Author: Bo Caldwell

Publisher: Henry Holt and Company

ISBN: 978-0-8050-9228-8

Click Here To Purchase City of Tranquil Light: A Novel

It reads like a double autobiography written by a missionary couple: the husband, Will, took care of the narration; she, Katherine, interspersed the text with pages of her diary. The two forms of writing blended harmoniously into a moving chronicle of their life spent in a small city --the City of Tranquil Light: K’uang P’ing Ch’eng—in northern China during the first momentous decades of the 20th century.

According to the author of the book, this is a novel based on a privately published memoir written by her maternal grandparents and substantiated by biographies of other missionaries who served in China.

Whatever it is, the author did a terrific job, writing a novel replete with wonders on a topic that is so old-fashioned, subjected to so many prejudices. I must confess that when I first read the book’s fact sheet, I was thinking to myself why in the world, someone wanted to write anything about…missionaries, and that of all places but in ….China! The novel, however, dispelled all my preconceived ideas concerning…missionaries, and…China.

For me, although growing up in the Christian faith, missionaries have always been considered either arrogant spies for their own mother countries, or busybodies ready to meddle into other peoples’ affairs, cocky about possessing the Supreme Truth under the tutelage of their exclusive unique True God. As for China, I thought I could boast about having read almost all the basic books on its culture and civilization. Little could I predict the extent to which this book –in its own simple and non-threatening way, shook the foundations of my convictions. In effect, my prejudices stood corrected, starting with the basics of Christian missions. Instead of arrogant agents eager to impose their faith on others, Will, the main character, confessed: “I am an ordinary man and an unlike missionary.” (p. 5) His only ambition was to put himself in the service of the people of China who found themselves in great need of material as well as spiritual assistance and who deserved not to convert to anything, but simply to hear about the Gospel.

Katherine, one of the other team member and who will become in time Will’s wife, felt so elated by the prospect of a long life of service that “my heart beats strongly. I feel more like I am returning home than leaving it.” (p. 16) That was why she could not understand why one other team member was “as somber as if our journey were a punishment. ..She is what people often envision when they hear the word missionary- a serious soul who travels to faraway lands to turn heathens into Westerners.” (p. 16)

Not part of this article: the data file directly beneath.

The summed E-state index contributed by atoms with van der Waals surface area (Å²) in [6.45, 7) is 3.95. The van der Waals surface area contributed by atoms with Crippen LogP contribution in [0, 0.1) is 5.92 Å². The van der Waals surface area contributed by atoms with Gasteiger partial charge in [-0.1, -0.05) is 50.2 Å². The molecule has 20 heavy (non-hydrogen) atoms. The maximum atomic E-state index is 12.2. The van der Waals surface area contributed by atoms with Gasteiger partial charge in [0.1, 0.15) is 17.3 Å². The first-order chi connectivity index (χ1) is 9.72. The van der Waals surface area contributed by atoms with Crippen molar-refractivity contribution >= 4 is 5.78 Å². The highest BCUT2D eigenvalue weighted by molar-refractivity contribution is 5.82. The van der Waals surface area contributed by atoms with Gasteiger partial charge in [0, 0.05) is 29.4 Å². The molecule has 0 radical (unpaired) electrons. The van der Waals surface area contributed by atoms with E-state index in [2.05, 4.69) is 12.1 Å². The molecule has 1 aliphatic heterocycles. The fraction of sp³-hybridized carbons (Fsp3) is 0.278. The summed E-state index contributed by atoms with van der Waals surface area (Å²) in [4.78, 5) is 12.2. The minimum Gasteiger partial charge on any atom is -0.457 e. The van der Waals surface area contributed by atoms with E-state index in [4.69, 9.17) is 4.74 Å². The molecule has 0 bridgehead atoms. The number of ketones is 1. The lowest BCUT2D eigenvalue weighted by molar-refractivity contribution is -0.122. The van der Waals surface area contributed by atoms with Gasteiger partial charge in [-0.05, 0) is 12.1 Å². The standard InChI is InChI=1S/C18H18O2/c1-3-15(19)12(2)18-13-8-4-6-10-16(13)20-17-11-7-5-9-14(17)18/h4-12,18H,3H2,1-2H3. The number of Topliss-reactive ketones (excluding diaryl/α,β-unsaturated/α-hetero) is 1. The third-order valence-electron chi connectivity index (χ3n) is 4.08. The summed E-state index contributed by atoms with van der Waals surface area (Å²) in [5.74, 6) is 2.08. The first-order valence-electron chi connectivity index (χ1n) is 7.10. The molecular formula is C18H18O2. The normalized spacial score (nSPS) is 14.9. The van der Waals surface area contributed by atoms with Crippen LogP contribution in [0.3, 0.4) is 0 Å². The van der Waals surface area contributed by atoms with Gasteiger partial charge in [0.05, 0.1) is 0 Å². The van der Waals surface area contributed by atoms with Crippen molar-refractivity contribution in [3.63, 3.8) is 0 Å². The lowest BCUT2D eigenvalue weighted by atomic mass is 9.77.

I particularly appreciate the way Will tailored his sermons to fit the thinking of his Chinese listeners: he thus was able to impart to his listeners two of the most difficult to explain mysteries of the Christian faith, i.e. that God died for mankind’s sins and, in order to do just that, God had to become a human being. Page 73:

…I have also been told that many centuries ago, there were strict laws for young people who refused to listen to their parents. There was a record of a particular young man who continually refused to obey his parents. This rebellious son was severely punished, but…he still would not change his wicked ways…The elders of the village were forced to sentence the disobedient son with the ultimate punishment…They decided to dig a hole and prepared to bury the hard-hearted son alive…The elders brought the young man and his parents to the grave... At the very last minute, the father leaped to the young man’s side and requested that he be buried with his son.


…I have come here from my country to tell you the Good News: that there is a God who has this kind of love for each of us, the love of a father for his son. This God desires to know us and to be known by us, and his desire was so great that he became man so that he could walk and live among us.

Unlike other proselytizers, Will was never overly eager to convert people. He always made certain that the desire to enter the faith came from the other person and not from his wishful zeal. That was particularly obvious in cases where other missionaries would have precipitated headlong to baptize those on their death bed; Will, on the contrary, just prayed with the dying person. On page 183, Will told a bandit-friend of his who was about to succumb to his wounds inflicted by his torturers:

-Faith is a gift. All we can do is be open to it. The rest is up to the giver of that gift. And it is never too late to receive it.

-The bandit: Goodbye, mu shih (pastor), you will not see me again.

-I placed my hand on his head and blessed him. You are God’s son. His beloved son, and you are in his hands. I release you into his hands.

Click Here To Purchase City of Tranquil Light: A Novel